Theatre / No Exit

"This bronze. Yes, now's the moment; I'm looking at this thing on the mantelpiece, and I understand that I'm in hell. I tell you, everything's been thought out beforehand. They knew I'd stand at the fireplace stroking this thing of bronze, with all those eyes intent on me. Devouring me. What? Only two of you? I thought there were more; many more. So this is hell. I'd never have believed it. You remember all we were told about the torture-chambers, the fire and brimstone, the burning marl, Old wives' tales! There's no need for red-hot pokers. HELL IS--OTHER PEOPLE!"

A classic play by Jean-Paul Sartre that's highly popular in Existentialism, No Exit is an often darkly comic look at the Self-Inflicted Hell faced by its three protagonists. They are Garcin, an insecure journalist; Ines, a lesbian postal clerk, and Estelle, a beautiful and charming young aristocrat.

Contains examples of:

  • Badass Pacifist: Garcin thinks he's this, but he's really a Dirty Coward.
  • Bitch in Sheep's Clothing: Estelle appears nice at first, but she's truly vicious.
  • Brutal Honesty: Ines doesn't mince her words.
  • The Casanova: Garcin. One of his flaws is his lust.
  • Coitus Uninterruptus: In life, Garcin was fond of bringing his conquests home in full view of his wife, and making her serve them coffee in bed. He does it with Estelle during the course of the play whilst Ines offers running commentary, in a very awkward scene.
  • Cool and Unusual Punishment: Hell involves locking you in a small hotel room with two similarly unpleasant people... forever. Better yet, the door isn't locked. It even pops open near the end. No one has the nerve to leave.
  • Dead to Begin With: Our protagonists are introduced entering the hotel, which is hell.
  • Dirty Coward: Garcin deserted and met his end by firing squad.
  • Everybody Laughs Ending: A uniquely dark and disturbing example since the people are in hell and their laughter could be them going insane.
  • Freudian Trio: Garcin is Ego, the harshly critical Ines eventually becomes the Superego (while acting like Id at first), and the psychotic Estelle reveals herself to be Id.
  • Hell Hotel: Arguably, this is the inversion (rather than an Earthly hotel being hellish, Hell is a rather normal Earthly hotel—on the surface anyway).
  • Ironic Hell: Possibly the most stripped-down, bare-bones example in the history of fiction. The only things making the hotel room a place of eternal torment are the exact same psychological flaws and unpleasantnesses that got you sent there in the first place.
  • Jerkass: The three of them in life, which comes to be used as their mutual hell.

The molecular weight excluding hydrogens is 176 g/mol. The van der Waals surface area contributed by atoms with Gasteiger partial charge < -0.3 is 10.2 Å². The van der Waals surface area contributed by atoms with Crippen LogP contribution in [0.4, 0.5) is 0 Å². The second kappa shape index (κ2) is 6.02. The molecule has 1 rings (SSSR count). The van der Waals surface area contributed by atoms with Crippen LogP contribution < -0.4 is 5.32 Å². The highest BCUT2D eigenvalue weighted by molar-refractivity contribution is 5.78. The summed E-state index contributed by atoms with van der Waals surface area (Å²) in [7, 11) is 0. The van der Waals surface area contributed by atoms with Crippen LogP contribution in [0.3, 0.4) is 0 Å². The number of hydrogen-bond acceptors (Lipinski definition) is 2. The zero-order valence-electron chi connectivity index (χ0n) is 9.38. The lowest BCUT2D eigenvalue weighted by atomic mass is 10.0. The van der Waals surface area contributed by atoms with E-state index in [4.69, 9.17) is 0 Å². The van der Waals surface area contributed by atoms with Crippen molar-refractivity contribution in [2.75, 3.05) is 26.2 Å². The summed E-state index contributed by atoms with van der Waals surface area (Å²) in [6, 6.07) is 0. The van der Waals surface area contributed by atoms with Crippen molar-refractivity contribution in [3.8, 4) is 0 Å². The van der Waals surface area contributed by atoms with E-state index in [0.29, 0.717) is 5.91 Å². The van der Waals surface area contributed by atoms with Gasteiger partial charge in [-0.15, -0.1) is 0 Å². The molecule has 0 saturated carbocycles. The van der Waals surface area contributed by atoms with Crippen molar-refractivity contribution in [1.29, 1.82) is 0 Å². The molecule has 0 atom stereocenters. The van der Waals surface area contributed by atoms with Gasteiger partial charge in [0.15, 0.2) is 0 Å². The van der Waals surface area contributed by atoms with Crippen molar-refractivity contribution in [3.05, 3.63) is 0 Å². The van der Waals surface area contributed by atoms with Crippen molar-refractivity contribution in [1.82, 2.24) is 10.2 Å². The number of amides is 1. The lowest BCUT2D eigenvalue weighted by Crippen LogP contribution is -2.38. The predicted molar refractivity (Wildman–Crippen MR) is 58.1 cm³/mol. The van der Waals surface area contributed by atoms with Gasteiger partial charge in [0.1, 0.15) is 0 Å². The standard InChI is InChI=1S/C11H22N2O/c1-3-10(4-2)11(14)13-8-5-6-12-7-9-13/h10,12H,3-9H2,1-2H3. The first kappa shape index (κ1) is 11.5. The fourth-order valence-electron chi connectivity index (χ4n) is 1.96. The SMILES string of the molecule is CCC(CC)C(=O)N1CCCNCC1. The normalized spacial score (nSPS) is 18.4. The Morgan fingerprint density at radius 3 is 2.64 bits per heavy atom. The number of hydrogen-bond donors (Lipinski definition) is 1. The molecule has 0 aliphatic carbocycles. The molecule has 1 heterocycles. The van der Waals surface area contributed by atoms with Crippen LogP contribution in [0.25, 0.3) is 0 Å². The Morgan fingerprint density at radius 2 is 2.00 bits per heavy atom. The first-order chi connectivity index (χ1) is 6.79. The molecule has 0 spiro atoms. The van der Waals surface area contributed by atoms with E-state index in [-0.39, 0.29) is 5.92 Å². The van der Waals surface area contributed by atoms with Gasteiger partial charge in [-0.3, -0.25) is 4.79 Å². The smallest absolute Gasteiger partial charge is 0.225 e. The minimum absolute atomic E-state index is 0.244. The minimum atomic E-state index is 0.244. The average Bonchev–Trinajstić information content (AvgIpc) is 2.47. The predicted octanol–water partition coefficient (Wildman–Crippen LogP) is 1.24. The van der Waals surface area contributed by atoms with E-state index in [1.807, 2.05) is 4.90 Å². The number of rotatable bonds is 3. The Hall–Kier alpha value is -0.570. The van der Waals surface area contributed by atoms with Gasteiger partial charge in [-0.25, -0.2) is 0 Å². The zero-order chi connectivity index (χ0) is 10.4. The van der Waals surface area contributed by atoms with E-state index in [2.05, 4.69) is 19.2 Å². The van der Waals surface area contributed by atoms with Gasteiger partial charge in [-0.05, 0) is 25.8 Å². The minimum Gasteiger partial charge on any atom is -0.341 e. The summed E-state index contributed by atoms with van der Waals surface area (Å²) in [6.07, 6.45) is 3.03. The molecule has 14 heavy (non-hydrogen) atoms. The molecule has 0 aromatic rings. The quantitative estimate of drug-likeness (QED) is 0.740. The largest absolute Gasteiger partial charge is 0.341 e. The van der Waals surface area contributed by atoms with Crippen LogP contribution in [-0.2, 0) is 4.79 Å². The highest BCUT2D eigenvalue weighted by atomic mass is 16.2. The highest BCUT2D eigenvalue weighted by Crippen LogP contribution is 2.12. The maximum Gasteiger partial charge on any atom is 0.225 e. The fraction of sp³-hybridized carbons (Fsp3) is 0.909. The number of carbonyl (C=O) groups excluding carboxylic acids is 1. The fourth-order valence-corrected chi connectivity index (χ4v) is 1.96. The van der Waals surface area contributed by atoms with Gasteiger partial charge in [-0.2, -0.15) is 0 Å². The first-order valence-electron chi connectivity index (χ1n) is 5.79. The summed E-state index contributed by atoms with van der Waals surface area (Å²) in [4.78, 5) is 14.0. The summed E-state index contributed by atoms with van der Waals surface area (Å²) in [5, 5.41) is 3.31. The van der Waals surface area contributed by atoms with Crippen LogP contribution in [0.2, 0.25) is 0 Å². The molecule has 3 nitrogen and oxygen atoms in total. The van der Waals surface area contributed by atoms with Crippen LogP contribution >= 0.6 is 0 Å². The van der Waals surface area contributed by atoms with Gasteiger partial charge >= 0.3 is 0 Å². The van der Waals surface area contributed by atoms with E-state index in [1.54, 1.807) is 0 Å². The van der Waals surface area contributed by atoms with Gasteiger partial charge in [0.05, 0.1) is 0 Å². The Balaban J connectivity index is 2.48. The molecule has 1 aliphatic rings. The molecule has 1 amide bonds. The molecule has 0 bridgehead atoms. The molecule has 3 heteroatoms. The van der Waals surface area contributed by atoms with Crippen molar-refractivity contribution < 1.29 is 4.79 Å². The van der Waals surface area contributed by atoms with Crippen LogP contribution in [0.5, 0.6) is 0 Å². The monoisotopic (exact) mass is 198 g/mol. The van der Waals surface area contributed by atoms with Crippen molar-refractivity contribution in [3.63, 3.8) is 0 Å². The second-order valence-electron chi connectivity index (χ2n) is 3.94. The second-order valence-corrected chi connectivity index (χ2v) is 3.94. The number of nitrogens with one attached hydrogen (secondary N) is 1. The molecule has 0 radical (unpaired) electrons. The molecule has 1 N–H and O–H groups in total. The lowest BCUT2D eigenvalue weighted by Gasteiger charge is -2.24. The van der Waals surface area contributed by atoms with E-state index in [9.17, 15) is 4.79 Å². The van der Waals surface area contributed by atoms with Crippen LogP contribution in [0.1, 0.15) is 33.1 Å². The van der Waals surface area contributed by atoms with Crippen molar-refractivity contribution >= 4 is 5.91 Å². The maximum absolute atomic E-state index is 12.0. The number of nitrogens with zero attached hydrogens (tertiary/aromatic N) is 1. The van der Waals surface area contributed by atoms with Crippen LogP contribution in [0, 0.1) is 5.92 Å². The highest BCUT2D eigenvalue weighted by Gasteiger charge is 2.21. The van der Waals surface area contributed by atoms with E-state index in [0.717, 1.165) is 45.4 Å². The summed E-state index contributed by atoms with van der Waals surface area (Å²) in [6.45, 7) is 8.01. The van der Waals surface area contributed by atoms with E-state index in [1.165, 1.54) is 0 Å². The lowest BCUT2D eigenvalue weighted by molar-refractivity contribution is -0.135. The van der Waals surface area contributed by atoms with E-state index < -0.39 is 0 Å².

• Meaningful Name:
    • Garcin: another french word for kid. It comes from his desire to be seen as a hero or a man.
    • Estelle: Est-elle or "is she". Comes from the fact that she can't know if she's real or not without seeing herself in a mirror.
  • Mundane Afterlife: As seen the page quote, the characters are amused that Hell is a mundane looking hotel.
  • Only Sane Man: Garcin believes himself to be this, being a provider, and a pacifist, and therefore has no reason to be there. He's neither. When he and Estelle begin lying, painting themselves as better people, and the fact that there must be a mistake, Ines sees through them, and accuses them, and herself, of being all rotten people, who should just admit what they did. She's also the first to hammer in the fact that they're in hell, and deserve to be there.
  • Ontological Mystery: The play begins with them in a hotel, which they determine to be hell and then puzzle out why they are there.
  • Psycho Lesbian: Ines. It's never outright stated that she's a lesbian, but it's pretty clear she is.
  • Sealed Room in the Middle of Nowhere: The play's setting. As it turns out, it doesn't even have to be sealed.
  • Self-Inflicted Hell: Literally, there is no need for Fire and Brimstone Hell because "Hell is other people". Made even more poignant by the fact that the protagonists are given several opportunities to escape during the play, but are held back every time by their own flaws, fears and anxieties. Not only is hell other people, but its security system is yourself.
  • Silly Rabbit, Cynicism Is for Losers!: This is part of the entire point. At the end of the story, it's implied that the main characters could leave at any time they wished to, but their own character flaws and lack of empathy with each other prevent them from doing so.
  • Triang Relations: Played with all over the place. Hell picks the roommates very well; every one of them is CAPABLE of respecting each other at least superficially, but when any two start getting along, the third person will try to break it up out of jealousy; all three are attention whores and cannot stand the other two being friendly. Estelle causes problems by making romantic overtures at both of them, Ines by picking one to degrade in the eyes of the other, and Garcin by trying to make himself look superior to one or the other. The three are perfectly suited to constantly making each other miserable via social shenanigans, and yet incapable of dealing with the idea of leaving the other two.
  • Villain Protagonist: All of the characters are horrible people that have done horrible things. That's why they're in Hell, but only Ines recognizes this fact.
  • Yandere: Estelle was displeased by one of her lovers, so she took a horrible revenge by throwing their child off a balcony in front of him.
  • Year Outside, Hour Inside: During the play, the characters have visions of life progressing without them on Earth, and it seems like unlike usual Hells in which an eternity is actually a second, what feels like a brief time in Hell is actually several months on the outside.

Alternative Title(s): Hell Is Other People